Four fun facts on the history of Collingwood

March 3, 2024

In Collingwood, the town’s rich and colourful history is almost everywhere you look, shaped by the railways, shipbuilding and agriculture industries that laid the foundation for a bustling and prosperous centre. Collingwood’s downtown area features an abundant and eclectic variety of heritage structures repurposed as charming family-owned shops, quaint cafes and commercial offices. The waterfront is also steeped in history; while water is ever-changing, the town’s storied shipbuilding legacy lives on in the few choice industrial structures that line Collingwood Harbour.

You don’t have to go too far or look too closely to get in touch with Collingwood’s history, but here are a few historical facts you may not be aware of that will give you an even greater appreciation of our town’s storied past.

We were the first
Our town’s ties to history are so deep and strong that Collingwood was the first municipality in Canada to have a Heritage Conservation District included on the Canadian Register of Historic Places. The official district covers a large portion of our traditional downtown including Hurontario Street and its pedestrian pathways; historic residential, institutional and public buildings; and even park spaces. Most of these structures and spaces were created in response to Collingwood becoming an epicentre for shipping and shipbuilding soon after its founding in 1853.

The site of the side launch
One of the things Collingwood is known for the most among history aficionados is the side launching of ships. Beginning in the late 1800s, Collingwood Shipbuilding built a variety of ships including Great Lakes freighters, Coast Guard ships, ferries, naval ships and more. Due to harbour limitations, some of the shipbuilding company’s newly built ships had to be launched into the water sideways. The process involved building an elaborate wood and chain system that would release ships broadside into the water before pulling them upright.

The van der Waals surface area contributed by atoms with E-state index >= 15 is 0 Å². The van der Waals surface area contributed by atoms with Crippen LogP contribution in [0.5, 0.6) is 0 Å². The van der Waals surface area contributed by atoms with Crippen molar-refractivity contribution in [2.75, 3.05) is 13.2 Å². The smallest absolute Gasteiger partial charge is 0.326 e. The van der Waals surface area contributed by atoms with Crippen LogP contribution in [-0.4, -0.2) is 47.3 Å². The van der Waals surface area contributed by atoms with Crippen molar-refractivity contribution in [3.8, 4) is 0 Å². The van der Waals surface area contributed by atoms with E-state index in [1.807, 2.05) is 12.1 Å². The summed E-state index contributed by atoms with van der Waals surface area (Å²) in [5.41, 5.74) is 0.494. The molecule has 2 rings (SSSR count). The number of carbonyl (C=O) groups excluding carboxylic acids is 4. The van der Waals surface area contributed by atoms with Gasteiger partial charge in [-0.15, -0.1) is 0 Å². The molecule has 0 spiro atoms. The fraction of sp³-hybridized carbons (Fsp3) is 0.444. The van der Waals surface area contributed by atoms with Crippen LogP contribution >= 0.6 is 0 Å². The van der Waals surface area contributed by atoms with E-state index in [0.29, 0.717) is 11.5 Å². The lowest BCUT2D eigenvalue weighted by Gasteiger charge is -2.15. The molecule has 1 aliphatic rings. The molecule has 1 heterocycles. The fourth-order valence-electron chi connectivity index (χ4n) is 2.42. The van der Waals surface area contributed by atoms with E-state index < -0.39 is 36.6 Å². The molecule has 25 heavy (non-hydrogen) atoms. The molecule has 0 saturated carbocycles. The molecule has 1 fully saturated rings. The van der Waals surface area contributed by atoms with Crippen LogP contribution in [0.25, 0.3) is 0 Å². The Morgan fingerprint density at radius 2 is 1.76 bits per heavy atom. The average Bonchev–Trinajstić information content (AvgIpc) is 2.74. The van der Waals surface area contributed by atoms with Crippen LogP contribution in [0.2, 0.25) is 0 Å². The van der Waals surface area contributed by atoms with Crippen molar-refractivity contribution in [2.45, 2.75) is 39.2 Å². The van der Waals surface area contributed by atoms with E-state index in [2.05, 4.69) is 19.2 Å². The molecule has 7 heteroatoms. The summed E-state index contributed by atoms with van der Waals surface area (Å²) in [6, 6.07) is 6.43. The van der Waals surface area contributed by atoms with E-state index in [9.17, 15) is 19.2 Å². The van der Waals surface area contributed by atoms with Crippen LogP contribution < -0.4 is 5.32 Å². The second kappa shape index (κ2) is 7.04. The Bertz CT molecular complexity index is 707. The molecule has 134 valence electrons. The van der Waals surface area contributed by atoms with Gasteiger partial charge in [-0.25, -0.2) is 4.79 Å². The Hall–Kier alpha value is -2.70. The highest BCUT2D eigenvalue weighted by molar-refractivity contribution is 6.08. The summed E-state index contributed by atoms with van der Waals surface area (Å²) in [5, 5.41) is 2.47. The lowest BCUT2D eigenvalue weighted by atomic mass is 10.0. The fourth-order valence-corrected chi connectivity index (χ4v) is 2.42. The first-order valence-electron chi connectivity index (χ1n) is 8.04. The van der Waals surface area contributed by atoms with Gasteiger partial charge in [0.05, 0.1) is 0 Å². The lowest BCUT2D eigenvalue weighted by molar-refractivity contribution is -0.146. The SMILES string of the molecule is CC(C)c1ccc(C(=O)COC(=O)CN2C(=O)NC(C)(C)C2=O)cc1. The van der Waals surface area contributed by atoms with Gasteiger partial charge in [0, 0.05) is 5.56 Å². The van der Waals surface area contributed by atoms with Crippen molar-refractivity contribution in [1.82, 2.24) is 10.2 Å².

Ontario’s “Easter Islands”
Before being named Collingwood, the town was called Hen and Chickens Harbour – named after the one large and four small offshore islands that rim Collingwood Harbour. The Hen and Chickens name has now been transferred specifically to the constellation of islands and has also left its legacy on our Hen and Chickens trail. Incidentally, Collingwood was also previously known as Hurontario Mills, and was renamed in 1854 in honour of Admiral Lord Cuthbert Collingwood, Lord Nelson’s second in command at the Battle of Trafalgar who assumed command of the British fleet after Nelson’s death.

The Gayety used to be True Blue
The property where the Gayety Theatre stands today at 161 Hurontario Street was not originally built to be a theatre. Instead, it was conceived as the True Blue House, a hotel that provided a temporary residence to the farmers and workhands that supported Collingwood’s bustling commercial activities. The property was converted into a theatre in the early 1900s and was originally named the Empire Theatre, then the Rex Theatre and finally the Gayety Theatre in 1927. The theatre was allegedly renamed “Gayety” after the owner purchased the vertical sign and marquee from the Toronto Gayety Theatre upon the Toronto theatre’s closure.

There’s so much more to learn about Collingwood’s incredible past and, like all things Collingwood, the best way to learn is to get out there and experience it for yourself. The Town of Collingwood has developed a series of exceptional self-guided Heritage Walks for you to enjoy.

The Downtown Walk is approximately 1 km in length and takes 20 minutes to complete.
The West Heritage Walk is approximately 3 km in length and takes about 1 hour to complete.
The East Heritage Walk is also approximately 3 km in length and takes about 1 hour to complete.

Download the walk guides at the links above and enjoy your Collingwood walk through time.